The Spanish American Revolutions 1810-1825
By: Audrey Smith, Emma Allegrucci, and Esteban McDonald
Spanish Constitution, 1812:
The Creoles that were stationed in the Spanish Colonies wanted more independence politically and economically. And additionally, the liberal ideas that were infused to the already established in the Spanish Constitution of 1812, regarding land distribution and political equality between them and the indigenous peoples, further fueled the drive to separate from the rule of Spain. Therefore, the Spanish Constitution of 1812 can be seen as a symptom of the Spanish American Revolutions because it created the initial desire of Spanish colonies to gain freedom from the Spanish crown.
Napoléon Bonaparte invaded Spain and Portugal deposing the Spanish King, King Ferdinand, and forced the Portuguese Royal family into exile in Brazil. This weakened the colonial ruler's government giving, and gave Latin American colonies an opening to take action. Napoléon taking over the throne can be seen as a symptom of the Spanish American Revolutions because of how his take over fueled the pre-existing tensions between Spanish colonies and the hierarchy.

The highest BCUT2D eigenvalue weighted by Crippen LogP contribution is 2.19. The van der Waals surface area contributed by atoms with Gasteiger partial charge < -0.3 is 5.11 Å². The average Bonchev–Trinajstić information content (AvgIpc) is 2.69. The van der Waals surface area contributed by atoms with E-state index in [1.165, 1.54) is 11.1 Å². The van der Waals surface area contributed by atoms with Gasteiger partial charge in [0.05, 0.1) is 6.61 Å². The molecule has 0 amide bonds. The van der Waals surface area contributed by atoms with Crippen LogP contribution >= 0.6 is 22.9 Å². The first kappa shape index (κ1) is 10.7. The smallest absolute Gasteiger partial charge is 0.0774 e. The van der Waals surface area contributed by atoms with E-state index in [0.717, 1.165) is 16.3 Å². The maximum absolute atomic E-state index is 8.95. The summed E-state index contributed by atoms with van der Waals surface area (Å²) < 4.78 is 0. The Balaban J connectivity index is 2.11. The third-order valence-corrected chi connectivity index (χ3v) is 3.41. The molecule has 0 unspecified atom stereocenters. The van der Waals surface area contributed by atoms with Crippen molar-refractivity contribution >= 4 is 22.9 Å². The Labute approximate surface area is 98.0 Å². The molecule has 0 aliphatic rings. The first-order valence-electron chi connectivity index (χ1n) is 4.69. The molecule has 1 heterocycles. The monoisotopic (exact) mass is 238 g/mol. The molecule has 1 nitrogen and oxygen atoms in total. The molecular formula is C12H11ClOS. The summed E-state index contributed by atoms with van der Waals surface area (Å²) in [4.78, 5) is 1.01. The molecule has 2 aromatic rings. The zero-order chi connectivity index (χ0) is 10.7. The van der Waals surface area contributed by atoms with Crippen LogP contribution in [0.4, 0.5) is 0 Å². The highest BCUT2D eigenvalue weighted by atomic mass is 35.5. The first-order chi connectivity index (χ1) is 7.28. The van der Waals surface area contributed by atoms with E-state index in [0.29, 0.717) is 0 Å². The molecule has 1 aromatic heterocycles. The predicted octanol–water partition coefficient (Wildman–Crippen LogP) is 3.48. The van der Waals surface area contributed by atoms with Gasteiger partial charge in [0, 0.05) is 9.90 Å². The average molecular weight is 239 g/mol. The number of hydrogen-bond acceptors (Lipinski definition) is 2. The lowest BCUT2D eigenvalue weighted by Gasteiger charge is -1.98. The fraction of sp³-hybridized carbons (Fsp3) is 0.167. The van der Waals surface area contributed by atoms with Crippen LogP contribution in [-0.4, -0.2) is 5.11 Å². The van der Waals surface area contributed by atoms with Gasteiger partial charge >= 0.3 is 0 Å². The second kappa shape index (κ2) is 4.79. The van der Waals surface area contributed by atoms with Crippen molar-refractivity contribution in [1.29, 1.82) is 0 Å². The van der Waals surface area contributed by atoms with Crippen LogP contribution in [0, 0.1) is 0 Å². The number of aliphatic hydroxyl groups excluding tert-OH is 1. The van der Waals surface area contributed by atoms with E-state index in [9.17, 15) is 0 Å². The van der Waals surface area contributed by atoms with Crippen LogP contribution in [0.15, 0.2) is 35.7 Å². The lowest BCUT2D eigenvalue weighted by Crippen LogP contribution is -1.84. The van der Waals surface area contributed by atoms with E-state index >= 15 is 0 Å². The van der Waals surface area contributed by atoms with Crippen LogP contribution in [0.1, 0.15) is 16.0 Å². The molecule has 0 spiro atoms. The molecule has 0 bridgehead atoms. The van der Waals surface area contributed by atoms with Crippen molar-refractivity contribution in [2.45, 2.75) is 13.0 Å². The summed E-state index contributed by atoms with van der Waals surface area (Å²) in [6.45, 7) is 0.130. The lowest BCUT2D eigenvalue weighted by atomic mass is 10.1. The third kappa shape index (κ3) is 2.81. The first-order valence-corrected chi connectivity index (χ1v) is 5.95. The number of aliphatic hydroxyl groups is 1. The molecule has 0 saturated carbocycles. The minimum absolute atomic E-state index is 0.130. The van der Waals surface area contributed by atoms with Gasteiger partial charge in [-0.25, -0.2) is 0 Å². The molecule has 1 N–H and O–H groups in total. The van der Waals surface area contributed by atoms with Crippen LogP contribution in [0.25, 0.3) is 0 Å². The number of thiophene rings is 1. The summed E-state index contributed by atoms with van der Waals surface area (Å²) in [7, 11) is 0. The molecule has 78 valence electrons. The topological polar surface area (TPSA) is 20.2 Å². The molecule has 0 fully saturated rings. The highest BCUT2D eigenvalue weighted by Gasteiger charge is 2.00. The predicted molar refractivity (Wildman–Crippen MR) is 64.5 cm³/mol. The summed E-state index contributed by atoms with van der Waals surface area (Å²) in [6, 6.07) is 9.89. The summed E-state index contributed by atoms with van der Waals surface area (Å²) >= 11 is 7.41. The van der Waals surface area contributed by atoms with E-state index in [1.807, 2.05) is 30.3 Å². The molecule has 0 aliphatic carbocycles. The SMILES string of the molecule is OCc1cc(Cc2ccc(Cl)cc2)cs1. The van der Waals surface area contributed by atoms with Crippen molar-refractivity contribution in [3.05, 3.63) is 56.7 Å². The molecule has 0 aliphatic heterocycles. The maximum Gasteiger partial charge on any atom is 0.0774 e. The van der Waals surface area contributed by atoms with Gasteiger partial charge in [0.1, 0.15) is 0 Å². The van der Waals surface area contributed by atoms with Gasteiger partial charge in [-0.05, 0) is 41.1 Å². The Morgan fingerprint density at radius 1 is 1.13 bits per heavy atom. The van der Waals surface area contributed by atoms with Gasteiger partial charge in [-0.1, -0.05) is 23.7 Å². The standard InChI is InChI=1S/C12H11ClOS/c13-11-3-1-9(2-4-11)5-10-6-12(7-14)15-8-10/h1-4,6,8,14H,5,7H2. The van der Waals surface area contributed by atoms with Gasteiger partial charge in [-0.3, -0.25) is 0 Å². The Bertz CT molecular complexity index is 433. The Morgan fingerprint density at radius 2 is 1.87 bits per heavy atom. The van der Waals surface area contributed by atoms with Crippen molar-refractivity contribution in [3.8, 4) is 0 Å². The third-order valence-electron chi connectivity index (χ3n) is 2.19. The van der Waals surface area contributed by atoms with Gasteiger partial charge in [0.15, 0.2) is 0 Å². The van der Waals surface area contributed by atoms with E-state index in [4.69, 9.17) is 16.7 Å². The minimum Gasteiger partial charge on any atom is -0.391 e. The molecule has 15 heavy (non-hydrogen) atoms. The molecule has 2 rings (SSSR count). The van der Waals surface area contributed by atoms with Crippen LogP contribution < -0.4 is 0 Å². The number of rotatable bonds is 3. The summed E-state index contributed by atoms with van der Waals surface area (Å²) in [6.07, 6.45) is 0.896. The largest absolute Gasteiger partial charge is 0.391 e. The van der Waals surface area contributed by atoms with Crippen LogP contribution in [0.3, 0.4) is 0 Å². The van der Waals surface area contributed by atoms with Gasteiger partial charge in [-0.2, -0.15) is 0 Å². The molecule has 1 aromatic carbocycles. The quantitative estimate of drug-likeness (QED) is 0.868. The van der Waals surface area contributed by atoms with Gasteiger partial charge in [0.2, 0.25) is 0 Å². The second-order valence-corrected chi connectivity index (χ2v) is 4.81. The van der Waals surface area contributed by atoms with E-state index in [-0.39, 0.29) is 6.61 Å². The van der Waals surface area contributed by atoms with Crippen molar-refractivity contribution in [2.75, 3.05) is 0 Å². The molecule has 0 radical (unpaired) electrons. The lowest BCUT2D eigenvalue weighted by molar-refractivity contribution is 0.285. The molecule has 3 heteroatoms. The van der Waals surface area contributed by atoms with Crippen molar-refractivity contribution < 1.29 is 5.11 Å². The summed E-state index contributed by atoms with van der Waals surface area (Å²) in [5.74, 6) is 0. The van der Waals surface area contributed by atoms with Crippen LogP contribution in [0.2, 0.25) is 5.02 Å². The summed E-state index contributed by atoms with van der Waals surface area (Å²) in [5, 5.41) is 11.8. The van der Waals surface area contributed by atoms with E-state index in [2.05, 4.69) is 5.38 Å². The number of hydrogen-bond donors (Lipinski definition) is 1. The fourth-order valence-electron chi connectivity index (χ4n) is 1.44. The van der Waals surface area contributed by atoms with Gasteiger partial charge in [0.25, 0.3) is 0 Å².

The Rising Fever
Símin Bolívar and José de San Martín:
Símon Bolívar and José de San Martín led an independent movement that was sponsored by the Creoles. They stated that everyone who was born in America were Americanos, and everyone who was born in Spain or Portugal was evil. The two men valiantly united the Spanish American Colonies in order to bring revolution. Thus, Bolívar and Martín uniting the colonies can be seen as the rising fever of the Spanish American Revolutions because they helped the people to rise up and gain momentum to take on the crown.
(José de San Martín)
The Junta radicals deposed of the Spanish monarchic authorities violently, and as a result, economic stagnation (due to the absence of marketable production and trade) followed. Upper and lower class were pitted against each other in a violent revolution. The violence that was seen through the relations of the Juntas can be related to the crisis stage of the Spanish American Revolutions because there was an increasing pressure being put on the Crown by the Junta radicals.
Latin American Poor People:
After the Spanish American Revolutions, the newly separated Latin American countries became relatively underdeveloped, impoverished, under democratic, politically unstable, and dependent on foreign technology and investment. This wave of poverty that swept over the entire Latin American population can be seen as the convalescence stage of the Spanish American Revolutions because it was the only aftermath besides colonial freedom.